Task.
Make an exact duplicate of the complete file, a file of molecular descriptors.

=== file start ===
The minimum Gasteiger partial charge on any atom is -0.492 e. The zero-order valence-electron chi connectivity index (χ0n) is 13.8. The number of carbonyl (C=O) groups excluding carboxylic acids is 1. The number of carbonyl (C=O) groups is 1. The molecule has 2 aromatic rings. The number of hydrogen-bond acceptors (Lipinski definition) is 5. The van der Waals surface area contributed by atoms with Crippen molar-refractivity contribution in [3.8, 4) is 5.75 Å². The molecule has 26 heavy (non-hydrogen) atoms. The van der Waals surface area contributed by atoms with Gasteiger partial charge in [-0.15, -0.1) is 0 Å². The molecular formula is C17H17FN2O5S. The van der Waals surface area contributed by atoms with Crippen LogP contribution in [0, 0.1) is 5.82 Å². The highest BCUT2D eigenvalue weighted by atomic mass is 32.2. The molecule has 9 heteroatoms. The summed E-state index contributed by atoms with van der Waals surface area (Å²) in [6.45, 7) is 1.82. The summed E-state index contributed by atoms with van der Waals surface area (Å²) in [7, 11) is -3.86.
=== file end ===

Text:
The minimum Gasteiger partial charge on any atom is -0.492 e. The zero-order valence-electron chi connectivity index (χ0n) is 13.8. The number of carbonyl (C=O) groups excluding carboxylic acids is 1. The number of carbonyl (C=O) groups is 1. The molecule has 2 aromatic rings. The number of hydrogen-bond acceptors (Lipinski definition) is 5. The van der Waals surface area contributed by atoms with Crippen molar-refractivity contribution in [3.8, 4) is 5.75 Å². The molecule has 26 heavy (non-hydrogen) atoms. The van der Waals surface area contributed by atoms with Gasteiger partial charge in [-0.15, -0.1) is 0 Å². The molecular formula is C17H17FN2O5S. The van der Waals surface area contributed by atoms with Crippen LogP contribution in [0, 0.1) is 5.82 Å². The highest BCUT2D eigenvalue weighted by atomic mass is 32.2. The molecule has 9 heteroatoms. The summed E-state index contributed by atoms with van der Waals surface area (Å²) in [6.45, 7) is 1.82. The summed E-state index contributed by atoms with van der Waals surface area (Å²) in [7, 11) is -3.86.